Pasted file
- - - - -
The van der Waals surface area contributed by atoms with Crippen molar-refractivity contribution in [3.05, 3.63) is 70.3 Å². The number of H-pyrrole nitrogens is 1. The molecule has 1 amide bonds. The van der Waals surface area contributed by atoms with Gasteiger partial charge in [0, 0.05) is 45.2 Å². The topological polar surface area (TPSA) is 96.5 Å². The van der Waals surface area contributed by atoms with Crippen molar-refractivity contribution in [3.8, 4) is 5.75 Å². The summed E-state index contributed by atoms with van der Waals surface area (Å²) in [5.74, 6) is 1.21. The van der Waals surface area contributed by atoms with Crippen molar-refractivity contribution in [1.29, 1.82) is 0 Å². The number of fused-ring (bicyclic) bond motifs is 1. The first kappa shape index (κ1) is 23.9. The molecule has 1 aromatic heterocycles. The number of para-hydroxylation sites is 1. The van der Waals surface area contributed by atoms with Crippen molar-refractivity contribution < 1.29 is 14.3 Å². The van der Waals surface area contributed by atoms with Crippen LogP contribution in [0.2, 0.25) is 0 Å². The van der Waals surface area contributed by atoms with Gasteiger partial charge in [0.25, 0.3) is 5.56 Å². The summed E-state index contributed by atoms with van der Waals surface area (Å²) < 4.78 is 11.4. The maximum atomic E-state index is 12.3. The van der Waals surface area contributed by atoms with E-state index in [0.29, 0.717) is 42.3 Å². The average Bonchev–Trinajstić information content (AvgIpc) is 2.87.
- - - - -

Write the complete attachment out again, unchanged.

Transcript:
The van der Waals surface area contributed by atoms with Crippen molar-refractivity contribution in [3.05, 3.63) is 70.3 Å². The number of H-pyrrole nitrogens is 1. The molecule has 1 amide bonds. The van der Waals surface area contributed by atoms with Gasteiger partial charge in [0, 0.05) is 45.2 Å². The topological polar surface area (TPSA) is 96.5 Å². The van der Waals surface area contributed by atoms with Crippen molar-refractivity contribution in [3.8, 4) is 5.75 Å². The summed E-state index contributed by atoms with van der Waals surface area (Å²) in [5.74, 6) is 1.21. The van der Waals surface area contributed by atoms with Crippen molar-refractivity contribution in [1.29, 1.82) is 0 Å². The number of fused-ring (bicyclic) bond motifs is 1. The first kappa shape index (κ1) is 23.9. The molecule has 1 aromatic heterocycles. The number of para-hydroxylation sites is 1. The van der Waals surface area contributed by atoms with Crippen molar-refractivity contribution < 1.29 is 14.3 Å². The van der Waals surface area contributed by atoms with Crippen LogP contribution in [0.2, 0.25) is 0 Å². The van der Waals surface area contributed by atoms with Gasteiger partial charge in [0.25, 0.3) is 5.56 Å². The summed E-state index contributed by atoms with van der Waals surface area (Å²) < 4.78 is 11.4. The maximum atomic E-state index is 12.3. The van der Waals surface area contributed by atoms with E-state index in [0.29, 0.717) is 42.3 Å². The average Bonchev–Trinajstić information content (AvgIpc) is 2.87.